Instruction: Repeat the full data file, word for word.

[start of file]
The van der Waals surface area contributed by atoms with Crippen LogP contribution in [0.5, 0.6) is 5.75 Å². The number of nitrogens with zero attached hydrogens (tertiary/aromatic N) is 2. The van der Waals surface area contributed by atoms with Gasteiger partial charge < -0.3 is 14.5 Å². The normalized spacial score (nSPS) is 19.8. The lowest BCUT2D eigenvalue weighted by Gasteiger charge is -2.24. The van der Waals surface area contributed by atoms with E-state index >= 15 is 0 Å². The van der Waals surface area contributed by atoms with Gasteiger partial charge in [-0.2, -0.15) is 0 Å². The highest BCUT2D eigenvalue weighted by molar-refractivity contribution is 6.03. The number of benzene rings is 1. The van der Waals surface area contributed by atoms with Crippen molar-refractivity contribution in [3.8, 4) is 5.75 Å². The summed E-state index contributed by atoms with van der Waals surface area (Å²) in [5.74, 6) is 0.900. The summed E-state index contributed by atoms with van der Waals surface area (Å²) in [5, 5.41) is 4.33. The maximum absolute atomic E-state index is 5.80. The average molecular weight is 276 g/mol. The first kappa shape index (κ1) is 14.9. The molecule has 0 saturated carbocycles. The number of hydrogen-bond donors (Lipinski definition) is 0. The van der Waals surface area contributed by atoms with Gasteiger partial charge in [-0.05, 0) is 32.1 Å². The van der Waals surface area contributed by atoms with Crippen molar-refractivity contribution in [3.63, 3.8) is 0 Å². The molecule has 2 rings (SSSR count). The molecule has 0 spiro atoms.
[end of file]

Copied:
The van der Waals surface area contributed by atoms with Crippen LogP contribution in [0.5, 0.6) is 5.75 Å². The number of nitrogens with zero attached hydrogens (tertiary/aromatic N) is 2. The van der Waals surface area contributed by atoms with Gasteiger partial charge < -0.3 is 14.5 Å². The normalized spacial score (nSPS) is 19.8. The lowest BCUT2D eigenvalue weighted by Gasteiger charge is -2.24. The van der Waals surface area contributed by atoms with E-state index >= 15 is 0 Å². The van der Waals surface area contributed by atoms with Gasteiger partial charge in [-0.2, -0.15) is 0 Å². The highest BCUT2D eigenvalue weighted by molar-refractivity contribution is 6.03. The number of benzene rings is 1. The van der Waals surface area contributed by atoms with Crippen molar-refractivity contribution in [3.8, 4) is 5.75 Å². The summed E-state index contributed by atoms with van der Waals surface area (Å²) in [5.74, 6) is 0.900. The summed E-state index contributed by atoms with van der Waals surface area (Å²) in [5, 5.41) is 4.33. The maximum absolute atomic E-state index is 5.80. The average molecular weight is 276 g/mol. The first kappa shape index (κ1) is 14.9. The molecule has 0 saturated carbocycles. The number of hydrogen-bond donors (Lipinski definition) is 0. The van der Waals surface area contributed by atoms with Gasteiger partial charge in [-0.05, 0) is 32.1 Å². The van der Waals surface area contributed by atoms with Crippen molar-refractivity contribution in [3.63, 3.8) is 0 Å². The molecule has 2 rings (SSSR count). The molecule has 0 spiro atoms.